A Brief History of Parks & Trails in Cole Harbour was presented by James Tudor, an Honourary Life Member of CHPTA, to the attendees of the Association’s 25th Anniversary celebration held on September 9, 2023.
In the early 1970’s, with Halifax’s growing population, planners concluded that new parks and active transportation corridor systems were required to meet the needs of a growing population. This led to a major review by H.J. Porter & Associates Ltd., Environmental Consultants, submitting a final report in 1979. Thereafter, it was referred to as the Porter Plan.
The Province of Nova Scotia selected various priority areas to start working on, one of which was The Cole Harbour-Lawrencetown Coastal Heritage Park system, which is the focus of this presentation. The Province began acquiring blocks of land in the early 1980’s, which they required to fulfill their master plan. They were able to acquire these necessary blocks through various means.
One major piece of this puzzle was held by Halifax County, which the County sold to the Province for a dollar in 1986, with the clear understanding the that Province would build a Provincial Park. Included in this sales agreement were two conditions: a) the two cemeteries would be clearly marked and maintained and b) the existing barn would be maintained and utilized. Neither condition to date has been met.
The Province was about to start re-building the four burnout bridges that crossed the Cole Harbour estuary when apparently, due to some community push back from the Eastern Shore, the Province ceased all work on that project, and that is where it sat until Cole Harbour Parks & Trails Association (CHPTA) arrived on the scene. Land acquisition on the Cole Harbour side continued until all the lands required to build, what is now known as the Cole Harbour Heritage Park, were acquired.
In 1993, the vision of a national trail system from coast to coast was gathering momentum under the banner of the “Trans Canada Trail”.
In 1996, the Halifax Regional Development Agency was created with four separate Local Development Associations (LDA) representing all of Halifax Regional Municipality.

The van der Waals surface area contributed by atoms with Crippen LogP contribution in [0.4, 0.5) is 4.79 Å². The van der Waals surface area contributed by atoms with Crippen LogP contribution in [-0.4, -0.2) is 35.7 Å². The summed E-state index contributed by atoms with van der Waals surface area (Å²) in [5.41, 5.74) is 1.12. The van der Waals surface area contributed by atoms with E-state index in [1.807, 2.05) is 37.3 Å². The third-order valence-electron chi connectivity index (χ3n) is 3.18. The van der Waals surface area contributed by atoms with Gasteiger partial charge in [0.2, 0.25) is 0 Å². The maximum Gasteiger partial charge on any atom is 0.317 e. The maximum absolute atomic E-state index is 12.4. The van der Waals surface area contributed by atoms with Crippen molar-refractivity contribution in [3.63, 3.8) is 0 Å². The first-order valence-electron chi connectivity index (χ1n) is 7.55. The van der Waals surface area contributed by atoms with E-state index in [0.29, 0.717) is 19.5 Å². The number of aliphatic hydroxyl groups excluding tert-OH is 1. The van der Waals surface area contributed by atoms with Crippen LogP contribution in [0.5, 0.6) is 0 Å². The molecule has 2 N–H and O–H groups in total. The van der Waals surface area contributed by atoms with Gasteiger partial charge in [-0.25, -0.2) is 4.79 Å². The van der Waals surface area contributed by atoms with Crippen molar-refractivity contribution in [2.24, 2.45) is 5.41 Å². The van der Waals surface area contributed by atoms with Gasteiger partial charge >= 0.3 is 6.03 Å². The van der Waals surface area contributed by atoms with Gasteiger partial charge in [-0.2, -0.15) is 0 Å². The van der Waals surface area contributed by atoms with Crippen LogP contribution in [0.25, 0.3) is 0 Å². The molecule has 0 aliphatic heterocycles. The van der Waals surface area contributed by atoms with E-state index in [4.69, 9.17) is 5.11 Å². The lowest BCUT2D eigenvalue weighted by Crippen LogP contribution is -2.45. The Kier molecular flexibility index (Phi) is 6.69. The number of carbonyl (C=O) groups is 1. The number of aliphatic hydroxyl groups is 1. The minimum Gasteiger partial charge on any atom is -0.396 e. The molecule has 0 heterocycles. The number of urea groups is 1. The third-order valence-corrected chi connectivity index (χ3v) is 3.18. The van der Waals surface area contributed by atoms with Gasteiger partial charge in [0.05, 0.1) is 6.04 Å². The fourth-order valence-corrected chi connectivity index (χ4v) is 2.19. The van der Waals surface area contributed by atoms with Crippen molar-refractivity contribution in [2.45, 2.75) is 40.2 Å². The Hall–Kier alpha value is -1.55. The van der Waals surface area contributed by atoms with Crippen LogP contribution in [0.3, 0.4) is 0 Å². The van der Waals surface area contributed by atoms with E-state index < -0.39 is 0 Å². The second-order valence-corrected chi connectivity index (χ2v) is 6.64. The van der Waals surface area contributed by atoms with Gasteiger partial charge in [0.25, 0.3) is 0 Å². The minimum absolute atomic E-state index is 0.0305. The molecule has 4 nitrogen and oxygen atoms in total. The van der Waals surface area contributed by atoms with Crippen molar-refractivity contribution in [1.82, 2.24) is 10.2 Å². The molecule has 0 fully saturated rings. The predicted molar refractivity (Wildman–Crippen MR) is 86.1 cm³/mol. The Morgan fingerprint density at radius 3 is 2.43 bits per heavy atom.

It quickly became quite evident that there was an appetite throughout HRM for active transportation corridors connecting most, if not all, areas in HRM.
The LDA encompassing Eastern Passage and Cole Harbour morphed into the Cole Harbour Parks & Trails Association (CHPTA) with the vision of connecting Eastern Passage, Cole Harbour, Lawrencetown and surrounding areas together.
CHPTA quickly got to work planning, reaching out to other groups and residents. The Association wanted an assurance from the Province that the land acquired by the province would be an official Provincial Park before it committed to much time and monies to its creation. The Minister of the Department of Natural Resources, Eleanor Norrie, indicated support and CHPTA was able to start moving forward. It wasn’t until December 1998 that the Cole Harbour Heritage Park was designated a Provincial Park.
From these humble beginnings a group of volunteers dared to dream and dream big. With cap in hand, we developed relationships and learned the art of leveraging monies. CHPTA built a four-hundred-acre Provincial Park and at one point had built and managed twenty-six (26) kilometers of multi-use trails.
CHPTA has built infrastructure for the people of Nova Scotia probably in excess of three (3) million dollars. If usage is an indicator of success, CHPTA has been very successful; with in excess of 200,000 users a year. Since the number of users in Provincial Parks seems to be elusive, the Association is unable to compare its number of users against other Park numbers. However, they are confident that CHPTA’s numbers would rate quite high compared to other parks in the province.